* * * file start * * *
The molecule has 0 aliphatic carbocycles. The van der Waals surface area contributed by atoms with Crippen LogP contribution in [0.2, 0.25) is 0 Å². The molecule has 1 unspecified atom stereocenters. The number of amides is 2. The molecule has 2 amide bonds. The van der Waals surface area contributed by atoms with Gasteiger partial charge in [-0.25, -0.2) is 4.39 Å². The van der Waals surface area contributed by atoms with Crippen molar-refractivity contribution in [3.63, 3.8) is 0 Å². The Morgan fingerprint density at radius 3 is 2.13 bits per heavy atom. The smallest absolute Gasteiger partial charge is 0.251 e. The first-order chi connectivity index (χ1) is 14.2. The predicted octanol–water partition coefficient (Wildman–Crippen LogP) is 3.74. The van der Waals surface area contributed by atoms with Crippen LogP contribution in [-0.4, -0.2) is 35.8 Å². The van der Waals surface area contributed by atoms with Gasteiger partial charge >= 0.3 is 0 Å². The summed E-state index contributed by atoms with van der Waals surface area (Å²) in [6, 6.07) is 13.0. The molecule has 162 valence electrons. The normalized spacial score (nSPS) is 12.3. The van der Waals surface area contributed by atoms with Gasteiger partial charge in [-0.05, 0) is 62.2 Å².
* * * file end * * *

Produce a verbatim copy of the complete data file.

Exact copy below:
The molecule has 0 aliphatic carbocycles. The van der Waals surface area contributed by atoms with Crippen LogP contribution in [0.2, 0.25) is 0 Å². The molecule has 1 unspecified atom stereocenters. The number of amides is 2. The molecule has 2 amide bonds. The van der Waals surface area contributed by atoms with Gasteiger partial charge in [-0.25, -0.2) is 4.39 Å². The van der Waals surface area contributed by atoms with Crippen molar-refractivity contribution in [3.63, 3.8) is 0 Å². The Morgan fingerprint density at radius 3 is 2.13 bits per heavy atom. The smallest absolute Gasteiger partial charge is 0.251 e. The first-order chi connectivity index (χ1) is 14.2. The predicted octanol–water partition coefficient (Wildman–Crippen LogP) is 3.74. The van der Waals surface area contributed by atoms with Crippen LogP contribution in [-0.4, -0.2) is 35.8 Å². The van der Waals surface area contributed by atoms with Gasteiger partial charge >= 0.3 is 0 Å². The summed E-state index contributed by atoms with van der Waals surface area (Å²) in [6, 6.07) is 13.0. The molecule has 162 valence electrons. The normalized spacial score (nSPS) is 12.3. The van der Waals surface area contributed by atoms with Gasteiger partial charge in [-0.05, 0) is 62.2 Å².